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AI can now tell if your Louis Vuitton handbag is fake

Aaron Mok   

AI can now tell if your Louis Vuitton handbag is fake
  • Artificial intelligence can now detect whether a secondhand luxury item is fake.
  • Tech company Entrupy says its device can authenticate handbags from brands like Louis Vuitton and Chanel.

Have you wondered if that Chanel bag you bought from a vintage reseller was legit? You may now be able to know for sure thanks to artificial intelligence.

Entrupy is a technology service that uses AI to authenticate designer handbags and sneakers in the resale market to ensure that customers are buying the real thing.

Since Entrupy was founded in 2012, the company says that its AI technology has been used by hundreds of vintage resellers as of December 2020, according to its website. And interest in the AI tool may continue to grow as businesses seek to cash in on the AI hype.

Currently only available to resellers of luxury goods, Entrupy claims its tool can authenticate products from luxury brands like Balenciaga, Burberry, Gucci, and Louis Vuitton. Using the AI could be a way for luxury resellers to build trust with their customers who may be wary of buying products that aren't real.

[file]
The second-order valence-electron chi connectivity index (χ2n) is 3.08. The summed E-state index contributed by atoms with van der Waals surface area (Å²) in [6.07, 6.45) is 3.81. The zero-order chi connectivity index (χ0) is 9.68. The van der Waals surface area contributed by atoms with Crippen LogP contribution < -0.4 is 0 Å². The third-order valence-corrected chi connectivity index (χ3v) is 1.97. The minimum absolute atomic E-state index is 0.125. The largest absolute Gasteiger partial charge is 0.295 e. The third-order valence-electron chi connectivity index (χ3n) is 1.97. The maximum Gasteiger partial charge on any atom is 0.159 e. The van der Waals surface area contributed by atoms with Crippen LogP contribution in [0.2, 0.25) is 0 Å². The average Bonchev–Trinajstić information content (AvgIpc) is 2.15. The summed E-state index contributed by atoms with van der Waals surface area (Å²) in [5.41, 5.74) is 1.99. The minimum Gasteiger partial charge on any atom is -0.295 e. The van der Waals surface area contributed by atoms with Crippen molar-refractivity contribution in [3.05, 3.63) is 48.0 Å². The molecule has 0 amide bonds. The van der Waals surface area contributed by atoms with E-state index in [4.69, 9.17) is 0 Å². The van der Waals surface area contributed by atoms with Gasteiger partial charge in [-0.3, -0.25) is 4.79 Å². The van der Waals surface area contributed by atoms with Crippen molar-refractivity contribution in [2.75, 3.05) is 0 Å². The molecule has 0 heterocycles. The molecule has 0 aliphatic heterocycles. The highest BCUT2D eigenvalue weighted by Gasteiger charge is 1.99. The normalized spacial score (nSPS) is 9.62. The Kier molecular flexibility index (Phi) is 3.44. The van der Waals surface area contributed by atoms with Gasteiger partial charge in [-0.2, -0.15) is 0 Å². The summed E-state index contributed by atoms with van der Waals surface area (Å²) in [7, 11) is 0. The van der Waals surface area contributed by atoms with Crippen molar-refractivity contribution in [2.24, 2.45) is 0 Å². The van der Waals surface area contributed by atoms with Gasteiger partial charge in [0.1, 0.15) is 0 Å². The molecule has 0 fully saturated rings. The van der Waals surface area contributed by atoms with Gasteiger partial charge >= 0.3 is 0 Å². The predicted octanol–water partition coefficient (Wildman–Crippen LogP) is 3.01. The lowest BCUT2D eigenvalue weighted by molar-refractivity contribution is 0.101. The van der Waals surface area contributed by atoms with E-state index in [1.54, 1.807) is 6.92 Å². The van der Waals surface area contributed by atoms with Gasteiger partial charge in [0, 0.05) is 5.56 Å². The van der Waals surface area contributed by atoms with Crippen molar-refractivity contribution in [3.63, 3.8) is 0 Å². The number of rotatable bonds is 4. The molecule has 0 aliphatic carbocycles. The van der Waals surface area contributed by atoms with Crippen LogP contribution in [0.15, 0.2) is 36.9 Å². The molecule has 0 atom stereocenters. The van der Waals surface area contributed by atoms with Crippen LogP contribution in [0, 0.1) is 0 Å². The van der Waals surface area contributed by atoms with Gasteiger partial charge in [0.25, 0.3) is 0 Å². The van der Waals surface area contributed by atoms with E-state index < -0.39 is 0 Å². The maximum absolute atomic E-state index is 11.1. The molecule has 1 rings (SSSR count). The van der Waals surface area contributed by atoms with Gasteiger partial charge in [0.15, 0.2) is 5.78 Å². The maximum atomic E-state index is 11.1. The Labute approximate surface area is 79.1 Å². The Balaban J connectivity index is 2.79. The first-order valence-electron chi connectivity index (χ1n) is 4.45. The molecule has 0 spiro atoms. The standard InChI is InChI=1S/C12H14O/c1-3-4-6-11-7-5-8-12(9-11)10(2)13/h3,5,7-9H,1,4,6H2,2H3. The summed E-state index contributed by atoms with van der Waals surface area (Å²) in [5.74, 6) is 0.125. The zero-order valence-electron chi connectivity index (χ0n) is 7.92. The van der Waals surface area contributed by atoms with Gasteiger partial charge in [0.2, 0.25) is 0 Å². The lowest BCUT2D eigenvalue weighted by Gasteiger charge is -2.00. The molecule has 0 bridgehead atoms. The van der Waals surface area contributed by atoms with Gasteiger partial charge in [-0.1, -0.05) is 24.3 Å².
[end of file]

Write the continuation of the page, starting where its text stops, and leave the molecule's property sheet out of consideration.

"The whole point of doing this is to add trust and make it verifiable as a third party," Vidyuth Srinivasan, the cofounder and CEO of Entrupy, told Elle in a recent interview. "It's the consumer having the certainty that this is not just [one] person saying that it's authentic, there's also a third party that's not invested in the transaction, certifying it."

Entrupy claims it has a 99.1% accuracy rate

The renewed interest in the AI-service comes as of last October, when TikTok announced its partnership with Entrupy to identify whether products on its new e-commerce platform TikTok Shop are fake. The partnership comes at a time when generative AI tools like OpenAI's ChatGPT have taken the world by storm.

To use the AI-powered authenticator, users are prompted to take photos of the product from every possible angle after inserting their smartphone into Entrupy's hardware device. The device has microscopic lens that the company claims can magnify the phone camera to take granular photos of features like a product's designer plaque and material.

The photos are then cross-referenced with a database of millions of pictures of authentic inventory using an AI algorithm. Within minutes, Entrupy can make a verdict on whether the product is real or not, which it claims has a 99.1% accuracy rate, according to its website. The company generates an official certificate that retailers can display if the product is deemed authentic.

It can currently only authenticate major brands

Still, the product isn't perfect: Entrupy's CEO told Elle that it can only authenticate accessories from major brands because those are the ones most prone to being fraudulent.

Entrupy didn't immediately respond to Business Insider's request for comment.

The AI-powered authenticator isn't the only AI hardware device getting attention this year.

In September, Meta launched the second version of its Ray-Ban Meta smart glasses that users can speak to through a built-in AI assistant. Two months later,, an AI startup, launched its AI pin — which the company says can project information onto a user's palm through light — to the market.

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